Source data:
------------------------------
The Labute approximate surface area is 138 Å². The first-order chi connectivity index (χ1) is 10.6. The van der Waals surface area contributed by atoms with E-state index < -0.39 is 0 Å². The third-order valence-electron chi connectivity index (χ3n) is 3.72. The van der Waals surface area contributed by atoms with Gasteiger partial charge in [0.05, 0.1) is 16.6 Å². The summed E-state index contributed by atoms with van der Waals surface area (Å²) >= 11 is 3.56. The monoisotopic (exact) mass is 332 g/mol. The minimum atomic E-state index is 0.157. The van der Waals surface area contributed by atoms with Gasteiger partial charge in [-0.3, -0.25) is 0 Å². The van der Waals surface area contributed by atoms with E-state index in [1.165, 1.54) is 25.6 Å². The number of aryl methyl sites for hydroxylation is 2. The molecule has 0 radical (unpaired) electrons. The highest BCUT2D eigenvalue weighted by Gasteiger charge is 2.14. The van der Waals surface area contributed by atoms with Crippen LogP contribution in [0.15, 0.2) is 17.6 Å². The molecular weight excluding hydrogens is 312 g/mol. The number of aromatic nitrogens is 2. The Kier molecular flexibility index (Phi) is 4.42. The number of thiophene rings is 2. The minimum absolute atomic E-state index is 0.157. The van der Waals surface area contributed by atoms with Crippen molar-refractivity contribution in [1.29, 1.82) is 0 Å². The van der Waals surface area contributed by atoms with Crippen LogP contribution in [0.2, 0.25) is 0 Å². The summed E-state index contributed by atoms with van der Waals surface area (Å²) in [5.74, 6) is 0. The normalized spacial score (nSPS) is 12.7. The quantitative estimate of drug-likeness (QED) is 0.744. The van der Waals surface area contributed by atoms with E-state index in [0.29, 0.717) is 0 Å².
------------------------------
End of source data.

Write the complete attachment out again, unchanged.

The Labute approximate surface area is 138 Å². The first-order chi connectivity index (χ1) is 10.6. The van der Waals surface area contributed by atoms with E-state index < -0.39 is 0 Å². The third-order valence-electron chi connectivity index (χ3n) is 3.72. The van der Waals surface area contributed by atoms with Gasteiger partial charge in [0.05, 0.1) is 16.6 Å². The summed E-state index contributed by atoms with van der Waals surface area (Å²) >= 11 is 3.56. The monoisotopic (exact) mass is 332 g/mol. The minimum atomic E-state index is 0.157. The van der Waals surface area contributed by atoms with Gasteiger partial charge in [-0.3, -0.25) is 0 Å². The van der Waals surface area contributed by atoms with E-state index in [1.165, 1.54) is 25.6 Å². The number of aryl methyl sites for hydroxylation is 2. The molecule has 0 radical (unpaired) electrons. The highest BCUT2D eigenvalue weighted by Gasteiger charge is 2.14. The van der Waals surface area contributed by atoms with Crippen LogP contribution in [0.15, 0.2) is 17.6 Å². The molecular weight excluding hydrogens is 312 g/mol. The number of aromatic nitrogens is 2. The Kier molecular flexibility index (Phi) is 4.42. The number of thiophene rings is 2. The minimum absolute atomic E-state index is 0.157. The van der Waals surface area contributed by atoms with Crippen molar-refractivity contribution in [1.29, 1.82) is 0 Å². The van der Waals surface area contributed by atoms with Crippen LogP contribution in [0.2, 0.25) is 0 Å². The summed E-state index contributed by atoms with van der Waals surface area (Å²) in [5.74, 6) is 0. The normalized spacial score (nSPS) is 12.7. The quantitative estimate of drug-likeness (QED) is 0.744. The van der Waals surface area contributed by atoms with E-state index in [0.29, 0.717) is 0 Å².